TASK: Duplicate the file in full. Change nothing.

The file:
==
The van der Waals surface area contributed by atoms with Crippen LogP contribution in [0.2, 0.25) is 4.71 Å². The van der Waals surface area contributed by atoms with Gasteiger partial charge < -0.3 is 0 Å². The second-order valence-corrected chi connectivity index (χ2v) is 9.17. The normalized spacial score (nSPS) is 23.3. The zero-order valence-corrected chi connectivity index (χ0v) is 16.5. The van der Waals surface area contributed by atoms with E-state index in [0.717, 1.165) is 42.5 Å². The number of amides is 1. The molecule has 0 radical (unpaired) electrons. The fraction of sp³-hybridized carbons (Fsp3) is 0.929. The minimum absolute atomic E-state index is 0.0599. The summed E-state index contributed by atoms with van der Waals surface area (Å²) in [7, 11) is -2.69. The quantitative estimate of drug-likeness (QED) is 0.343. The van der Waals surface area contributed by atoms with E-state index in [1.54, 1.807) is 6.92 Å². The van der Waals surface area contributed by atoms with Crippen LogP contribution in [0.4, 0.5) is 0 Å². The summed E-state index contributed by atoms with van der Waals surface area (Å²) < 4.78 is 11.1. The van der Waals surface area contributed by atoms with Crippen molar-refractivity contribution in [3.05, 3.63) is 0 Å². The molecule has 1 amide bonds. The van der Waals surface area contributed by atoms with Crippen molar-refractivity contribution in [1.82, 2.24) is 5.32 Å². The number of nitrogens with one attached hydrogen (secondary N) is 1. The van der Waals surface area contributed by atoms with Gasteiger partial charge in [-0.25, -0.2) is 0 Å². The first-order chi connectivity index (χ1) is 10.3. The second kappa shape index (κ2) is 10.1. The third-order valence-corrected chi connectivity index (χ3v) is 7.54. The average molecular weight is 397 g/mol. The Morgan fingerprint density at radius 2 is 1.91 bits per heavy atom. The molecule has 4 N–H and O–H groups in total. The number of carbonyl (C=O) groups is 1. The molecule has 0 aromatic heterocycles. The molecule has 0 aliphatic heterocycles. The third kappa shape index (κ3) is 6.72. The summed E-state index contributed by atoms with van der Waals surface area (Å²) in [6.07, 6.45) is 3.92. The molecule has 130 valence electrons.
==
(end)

The van der Waals surface area contributed by atoms with Crippen LogP contribution in [0.2, 0.25) is 4.71 Å². The van der Waals surface area contributed by atoms with Gasteiger partial charge < -0.3 is 0 Å². The second-order valence-corrected chi connectivity index (χ2v) is 9.17. The normalized spacial score (nSPS) is 23.3. The zero-order valence-corrected chi connectivity index (χ0v) is 16.5. The van der Waals surface area contributed by atoms with E-state index in [0.717, 1.165) is 42.5 Å². The number of amides is 1. The molecule has 0 radical (unpaired) electrons. The fraction of sp³-hybridized carbons (Fsp3) is 0.929. The minimum absolute atomic E-state index is 0.0599. The summed E-state index contributed by atoms with van der Waals surface area (Å²) in [7, 11) is -2.69. The quantitative estimate of drug-likeness (QED) is 0.343. The van der Waals surface area contributed by atoms with E-state index in [1.54, 1.807) is 6.92 Å². The van der Waals surface area contributed by atoms with Crippen LogP contribution in [0.4, 0.5) is 0 Å². The summed E-state index contributed by atoms with van der Waals surface area (Å²) < 4.78 is 11.1. The van der Waals surface area contributed by atoms with Crippen molar-refractivity contribution in [3.05, 3.63) is 0 Å². The molecule has 1 amide bonds. The van der Waals surface area contributed by atoms with Crippen molar-refractivity contribution in [1.82, 2.24) is 5.32 Å². The number of nitrogens with one attached hydrogen (secondary N) is 1. The van der Waals surface area contributed by atoms with Gasteiger partial charge in [-0.25, -0.2) is 0 Å². The first-order chi connectivity index (χ1) is 10.3. The second kappa shape index (κ2) is 10.1. The third-order valence-corrected chi connectivity index (χ3v) is 7.54. The average molecular weight is 397 g/mol. The Morgan fingerprint density at radius 2 is 1.91 bits per heavy atom. The molecule has 4 N–H and O–H groups in total. The number of carbonyl (C=O) groups is 1. The molecule has 0 aromatic heterocycles. The molecule has 0 aliphatic heterocycles. The third kappa shape index (κ3) is 6.72. The summed E-state index contributed by atoms with van der Waals surface area (Å²) in [6.07, 6.45) is 3.92. The molecule has 130 valence electrons.